A silence plugged her voice as she searched for the right saying.

”…This is just fishing,”, she muttered. He clearly didn’t love the creature that he sought. Nor show any attachment to the people, land, or anything else except being tall and wet. Bangsat

She tried to remember more of what they discussed at the hostel. He talked of a talisman that aided him in the previous encounter. Other than generic suggestion of helping him, she had suggested to accompany him for the spectacle first and foremost and for the company second. The journey from Bali was lonely, and Kemala enjoyed a storyteller. Oh how foolish she’d been.

His question went unanswered but for casting her dark eyes toward the distant shore, finally summoning the pride to meet his light ones again. She was tempted to explain nothing. That if he couldn’t figure it out, they would have to sit there until they drifted to shore.

Instead, she decided she didn’t want to sit in the boat all day simply to prove a point. She drew a cleansing breath and tried to put the emotions behind her. It worked a little. “I will explain, but you must tell me what we are doing here. Why do you want that thing? And why do you want me here?"  Her feelings bubbled up annoyingly that moment.

"Am I bait or am I something ... else?”

She went on to explain how she did what she did. “To harness the power of tenaga dalam, you must quiet the mind and focus the breath. Be satisfied with the moment, stop moving and remain still. Once you do, you can sense the five powers: Jasmani, Rohaniah, Batin, Dalam, and Gerak, and embracing these powers was how I faced the tsunami and moved the boat. Sweep the boat with the power of dalam, the power of breath,” she said while making a motion with her arm like it was obvious what to do.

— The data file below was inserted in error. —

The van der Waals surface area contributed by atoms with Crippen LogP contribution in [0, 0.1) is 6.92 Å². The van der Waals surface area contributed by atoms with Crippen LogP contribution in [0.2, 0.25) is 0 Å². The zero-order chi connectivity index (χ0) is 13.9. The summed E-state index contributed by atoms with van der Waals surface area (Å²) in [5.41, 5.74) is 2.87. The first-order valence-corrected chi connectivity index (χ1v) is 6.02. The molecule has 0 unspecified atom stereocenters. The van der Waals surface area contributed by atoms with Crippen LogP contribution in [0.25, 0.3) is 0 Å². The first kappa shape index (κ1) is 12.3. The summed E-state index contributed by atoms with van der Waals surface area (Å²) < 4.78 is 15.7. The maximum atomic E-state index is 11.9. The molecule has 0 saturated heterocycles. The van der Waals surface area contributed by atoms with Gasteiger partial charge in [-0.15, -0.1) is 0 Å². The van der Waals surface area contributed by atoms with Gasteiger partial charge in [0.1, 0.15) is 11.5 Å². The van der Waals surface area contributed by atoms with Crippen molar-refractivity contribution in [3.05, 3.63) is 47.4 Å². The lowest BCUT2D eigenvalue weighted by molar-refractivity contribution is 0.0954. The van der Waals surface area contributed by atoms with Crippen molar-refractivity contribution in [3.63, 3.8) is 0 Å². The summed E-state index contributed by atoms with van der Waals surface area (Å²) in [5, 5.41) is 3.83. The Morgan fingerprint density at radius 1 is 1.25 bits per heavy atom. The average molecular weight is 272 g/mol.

Of course, it took her years of practice and meditation to master tenaga dalam. Sören, on the other hand, seemed the opposite of the type to meditate and turn inward. He was action incarnate.
∞ Kemala ∞ Oyá ∞ Dewi Ratih ∞ Kekura ∞

There was nothing he could say to remedy the insult she saw in him, which made him reluctant to say anything at all. Sören had the knowledge he wanted. Kemala’s offence at his method ought to be easily cast aside, and it annoyed him that it wasn’t. Those hooks of hers dug through his skin still, and he resented how the flash of her accusation made him want to defend himself. She hadn’t been hurt. He hadn’t intended to allow her to be hurt. And she certainly wouldn’t have come if he had explained bluntly his intentions. She acted like bait and something else were mutually exclusive rather than an efficiency he took advantage of for both reasons. His presumption of her capability was a compliment, and one so rarely bestowed he was stung that she did not accept it like the golden offering it was.

Sören watched her suddenly refuse to look at him in surprise. He suffered no such weak affliction in return, for Kemala held the entirety of his attention now. She did not reach for the flask, and so he placed it on the boards by his feet. Despite himself he was not unmoved. She infuriated and allured in such equal measure he was unsure of navigation.

“Providence spoke, I only listened; she does not always reveal to us the question when she provides the answer. We are rarely only one thing or the other, Kemala. Bait, or something else. King or servant. You tell me which you are.”